Continued failure leads to calls for government to sack teen pregnancy advisers
24 February 2006
An economics expert has called for the government to consider dismissing its advisers on teenage pregnancy after new statistics revealed the continuing failure of the government's strategy to reduce the incidence of teenage pregnancies. David Paton, professor of economics at Nottingham University Business School, said: "The taxpayers' money spent by the Teenage Pregnancy Unit seems to have had no impact. The Government should look closely at the unit's future. Closing it should be seriously thought about." [The Telegraph, 24 February] The government and the Teenage Pregnancy Unit have promoted access to abortion and abortifacient birth control, in particular the morning-after pill, for schoolchildren as young as 11 as part of its strategy.
Further evidence of coercive population control has emerged in India. Judge Amrit Abhijat in the northern state of Uttar Pradesh has threatened punitive action against state employees and community leaders who do not cooperate in recruiting people to submit to sterilisation. India's Catholic bishops have condemned the move, describing it as "barbarous". [Zenit, 23 February]
Supporters of the disgraced embryonic stem cell researcher Hwang Woo-Suk have assaulted the dean of Seoul National University in protest at Woo-Suk's dismissal. Woo-Suk was dismissed after his claims to have created cloned human embryos were shown to be based on fraudulent research. The dean, Professor Roe Jung-Hye, was attacked on the way to her office by about 10 people shouting pro-Hwang slogans. [LifeNews.Com, 23 February]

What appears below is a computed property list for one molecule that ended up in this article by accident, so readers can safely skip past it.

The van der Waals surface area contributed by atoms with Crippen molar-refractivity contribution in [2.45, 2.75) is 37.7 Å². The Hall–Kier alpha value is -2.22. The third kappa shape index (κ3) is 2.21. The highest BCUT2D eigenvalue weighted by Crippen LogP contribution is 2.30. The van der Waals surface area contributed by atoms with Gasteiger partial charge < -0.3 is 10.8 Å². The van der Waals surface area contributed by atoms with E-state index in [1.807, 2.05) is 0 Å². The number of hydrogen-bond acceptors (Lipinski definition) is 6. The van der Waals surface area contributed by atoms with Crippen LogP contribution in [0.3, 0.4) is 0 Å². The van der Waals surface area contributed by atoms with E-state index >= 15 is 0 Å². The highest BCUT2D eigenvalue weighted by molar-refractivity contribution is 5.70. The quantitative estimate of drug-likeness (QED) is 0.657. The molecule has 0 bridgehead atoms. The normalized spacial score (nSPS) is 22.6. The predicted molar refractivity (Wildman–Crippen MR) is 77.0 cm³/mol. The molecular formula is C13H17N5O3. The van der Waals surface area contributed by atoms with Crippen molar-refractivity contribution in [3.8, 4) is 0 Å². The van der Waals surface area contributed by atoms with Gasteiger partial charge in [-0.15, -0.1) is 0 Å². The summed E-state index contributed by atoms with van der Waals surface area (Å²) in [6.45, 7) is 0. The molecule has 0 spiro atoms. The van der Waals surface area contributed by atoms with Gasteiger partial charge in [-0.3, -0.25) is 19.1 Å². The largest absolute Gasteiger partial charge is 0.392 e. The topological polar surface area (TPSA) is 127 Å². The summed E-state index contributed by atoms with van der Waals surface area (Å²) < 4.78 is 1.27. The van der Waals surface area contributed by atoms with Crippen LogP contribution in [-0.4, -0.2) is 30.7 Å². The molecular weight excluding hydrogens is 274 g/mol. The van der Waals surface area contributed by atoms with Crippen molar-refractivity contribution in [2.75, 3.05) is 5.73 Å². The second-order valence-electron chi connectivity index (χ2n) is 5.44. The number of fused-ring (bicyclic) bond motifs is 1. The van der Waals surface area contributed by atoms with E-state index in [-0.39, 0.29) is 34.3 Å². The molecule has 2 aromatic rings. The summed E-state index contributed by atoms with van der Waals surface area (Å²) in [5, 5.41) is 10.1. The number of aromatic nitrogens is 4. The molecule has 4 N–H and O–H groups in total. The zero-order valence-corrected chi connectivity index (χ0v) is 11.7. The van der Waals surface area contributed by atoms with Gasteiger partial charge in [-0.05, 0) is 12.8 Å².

The US Supreme Court agreed on Tuesday to hear an appeal against the striking down of the federal partial-birth abortion ban. The ban, signed by President Bush in 2003, has never gone into effect because of lawsuits brought by opponents alleging that it was unconstitutional. The case now before the Supreme Court originated in Nebraska, where the State Supreme Court ruled against the ban, a decision the Bush Administration is asking the federal Supreme Court to overturn. [CWNews, 21 February]
An appeal by two Canadian women who want the state to pay for abortions in private facilities has been refused a hearing by the Canadian Supreme Court. The Canadian government currently funds abortions only in public or not-for-profit clinics. The two women, from Manitoba, cited an eight-week wait for publicly-funded abortions as the reason it was necessary to resort to a private clinic. [Calgary Sun, 24 February]